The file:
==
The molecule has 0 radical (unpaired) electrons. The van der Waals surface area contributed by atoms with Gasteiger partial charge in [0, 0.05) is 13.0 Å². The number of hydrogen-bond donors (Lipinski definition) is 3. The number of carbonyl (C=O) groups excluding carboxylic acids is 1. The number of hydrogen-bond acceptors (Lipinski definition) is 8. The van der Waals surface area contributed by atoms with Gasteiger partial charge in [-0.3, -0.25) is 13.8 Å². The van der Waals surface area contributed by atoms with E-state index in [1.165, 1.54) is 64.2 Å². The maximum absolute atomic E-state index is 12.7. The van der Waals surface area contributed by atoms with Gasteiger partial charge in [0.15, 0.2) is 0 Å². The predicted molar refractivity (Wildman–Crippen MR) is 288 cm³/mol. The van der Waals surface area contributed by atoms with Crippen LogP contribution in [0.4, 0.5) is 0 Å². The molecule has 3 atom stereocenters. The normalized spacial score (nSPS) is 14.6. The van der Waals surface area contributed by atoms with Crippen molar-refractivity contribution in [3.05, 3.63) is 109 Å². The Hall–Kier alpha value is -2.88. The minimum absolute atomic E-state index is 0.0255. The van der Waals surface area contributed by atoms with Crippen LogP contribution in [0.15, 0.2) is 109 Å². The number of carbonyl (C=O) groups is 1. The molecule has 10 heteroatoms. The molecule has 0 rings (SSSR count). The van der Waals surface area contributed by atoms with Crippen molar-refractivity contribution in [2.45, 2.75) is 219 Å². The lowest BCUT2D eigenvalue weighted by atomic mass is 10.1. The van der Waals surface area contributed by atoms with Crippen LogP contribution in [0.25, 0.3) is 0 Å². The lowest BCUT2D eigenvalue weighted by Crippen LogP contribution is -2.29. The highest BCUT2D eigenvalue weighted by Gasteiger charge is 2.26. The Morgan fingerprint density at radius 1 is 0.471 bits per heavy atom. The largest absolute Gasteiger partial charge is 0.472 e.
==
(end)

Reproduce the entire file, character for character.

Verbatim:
The molecule has 0 radical (unpaired) electrons. The van der Waals surface area contributed by atoms with Gasteiger partial charge in [0, 0.05) is 13.0 Å². The number of hydrogen-bond donors (Lipinski definition) is 3. The number of carbonyl (C=O) groups excluding carboxylic acids is 1. The number of hydrogen-bond acceptors (Lipinski definition) is 8. The van der Waals surface area contributed by atoms with Gasteiger partial charge in [-0.3, -0.25) is 13.8 Å². The van der Waals surface area contributed by atoms with E-state index in [1.165, 1.54) is 64.2 Å². The maximum absolute atomic E-state index is 12.7. The van der Waals surface area contributed by atoms with Gasteiger partial charge in [0.15, 0.2) is 0 Å². The predicted molar refractivity (Wildman–Crippen MR) is 288 cm³/mol. The van der Waals surface area contributed by atoms with Crippen LogP contribution in [0.4, 0.5) is 0 Å². The molecule has 3 atom stereocenters. The normalized spacial score (nSPS) is 14.6. The van der Waals surface area contributed by atoms with Crippen molar-refractivity contribution in [3.05, 3.63) is 109 Å². The Hall–Kier alpha value is -2.88. The minimum absolute atomic E-state index is 0.0255. The van der Waals surface area contributed by atoms with Crippen LogP contribution in [0.15, 0.2) is 109 Å². The number of carbonyl (C=O) groups is 1. The molecule has 10 heteroatoms. The molecule has 0 rings (SSSR count). The van der Waals surface area contributed by atoms with Crippen molar-refractivity contribution in [2.45, 2.75) is 219 Å². The lowest BCUT2D eigenvalue weighted by atomic mass is 10.1. The van der Waals surface area contributed by atoms with Crippen LogP contribution in [0.25, 0.3) is 0 Å². The lowest BCUT2D eigenvalue weighted by Crippen LogP contribution is -2.29. The highest BCUT2D eigenvalue weighted by Gasteiger charge is 2.26. The Morgan fingerprint density at radius 1 is 0.471 bits per heavy atom. The largest absolute Gasteiger partial charge is 0.472 e.